The Corner

Culture

Celebrating Chelsea

In response to Cfr Upheld

Jonah,

Chelsea Clinton is a topic that seems to jump immediately to my last nerve, particularly profiles that assert that she is someone extraordinary on her own merits and achievements, not extraordinary in the sense that she’s the only woman in the world with her parents.

Back during Bill’s presidency (and to a certain extent, during her mother’s campaign) there was an intermittently-enforced rule against mocking Chelsea Clinton, or speaking insufficiently respectfully of her. That rule was a fair one; teenaged Chelsea hadn’t asked to be born to a scandal-plagued president or to live in the national fishbowl that is the White House. She deserved as normal a childhood and young adulthood as she could get, and a lot of us were perfectly happy to let her go off and live a happy life out of the spotlight as an adult.

But she chose to step back into the spotlight. After a few years of attempting to work in consulting and at hedge funds, she concluded she “couldn’t care about money on a fundamental level.” (Perhaps the ultimate luxury.) Then, with no experience in television journalism, had her people call up the networks and set up a bidding war for her services as a correspondent. She made $600,000 per year for part-time work at NBC, generating what the Baltimore Sun’s David Zurawik called “a handful of reports that no self-respecting affiliate in a top 20 market would air.” She was named an “assistant vice provost” at NYU at age 30.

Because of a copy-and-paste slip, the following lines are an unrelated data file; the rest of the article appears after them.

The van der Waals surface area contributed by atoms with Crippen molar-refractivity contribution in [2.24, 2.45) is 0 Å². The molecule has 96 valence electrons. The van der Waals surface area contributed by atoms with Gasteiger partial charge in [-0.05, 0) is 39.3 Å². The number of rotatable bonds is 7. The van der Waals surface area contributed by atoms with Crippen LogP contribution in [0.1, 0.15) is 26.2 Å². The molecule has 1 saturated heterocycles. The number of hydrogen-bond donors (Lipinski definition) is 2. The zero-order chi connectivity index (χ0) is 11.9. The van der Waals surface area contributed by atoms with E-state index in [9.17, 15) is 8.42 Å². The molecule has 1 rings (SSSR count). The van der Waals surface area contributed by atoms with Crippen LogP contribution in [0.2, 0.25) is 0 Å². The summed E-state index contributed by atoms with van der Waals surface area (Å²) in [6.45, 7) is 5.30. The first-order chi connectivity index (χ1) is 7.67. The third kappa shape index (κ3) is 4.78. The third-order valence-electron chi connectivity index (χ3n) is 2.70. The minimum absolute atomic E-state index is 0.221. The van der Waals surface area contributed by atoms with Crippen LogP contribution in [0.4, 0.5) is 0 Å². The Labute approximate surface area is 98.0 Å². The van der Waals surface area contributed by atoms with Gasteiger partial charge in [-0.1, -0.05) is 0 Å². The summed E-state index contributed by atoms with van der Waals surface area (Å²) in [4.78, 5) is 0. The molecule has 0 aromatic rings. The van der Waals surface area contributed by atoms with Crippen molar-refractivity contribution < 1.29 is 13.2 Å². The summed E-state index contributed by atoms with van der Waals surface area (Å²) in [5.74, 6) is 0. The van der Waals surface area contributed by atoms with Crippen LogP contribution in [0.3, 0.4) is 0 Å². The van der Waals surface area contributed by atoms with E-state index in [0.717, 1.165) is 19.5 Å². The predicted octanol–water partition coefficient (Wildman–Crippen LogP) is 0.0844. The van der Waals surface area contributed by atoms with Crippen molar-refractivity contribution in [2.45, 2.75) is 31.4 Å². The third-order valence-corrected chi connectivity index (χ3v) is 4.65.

Almost everything she does is decreed to be extraordinary by some other media voice that probably would like to be closer to the Clintons. She gets picked to give the keynote address at South by Southwest. Last year she was honored as one of Glamour magazine’s “Women of the Year,” and Katie Couric decreed, “I think it’s safe to say, probably a ‘Mom of the Year.’” — after giving birth to her first child six weeks earlier.

Now she makes $1,083 per minute speaking to public universities

The comparison to a princess is a pretty accurate one, and you’re right, the profile piece in the Post doesn’t quite gush. But throwing jobs, awards, opportunities, speaking fees, and other honors at Chelsea seems to have been a pretty easy way to build goodwill with an ex-president and a future president, and I feel like we’ve all been asked to avert our eyes from this. 

Oh, stop.

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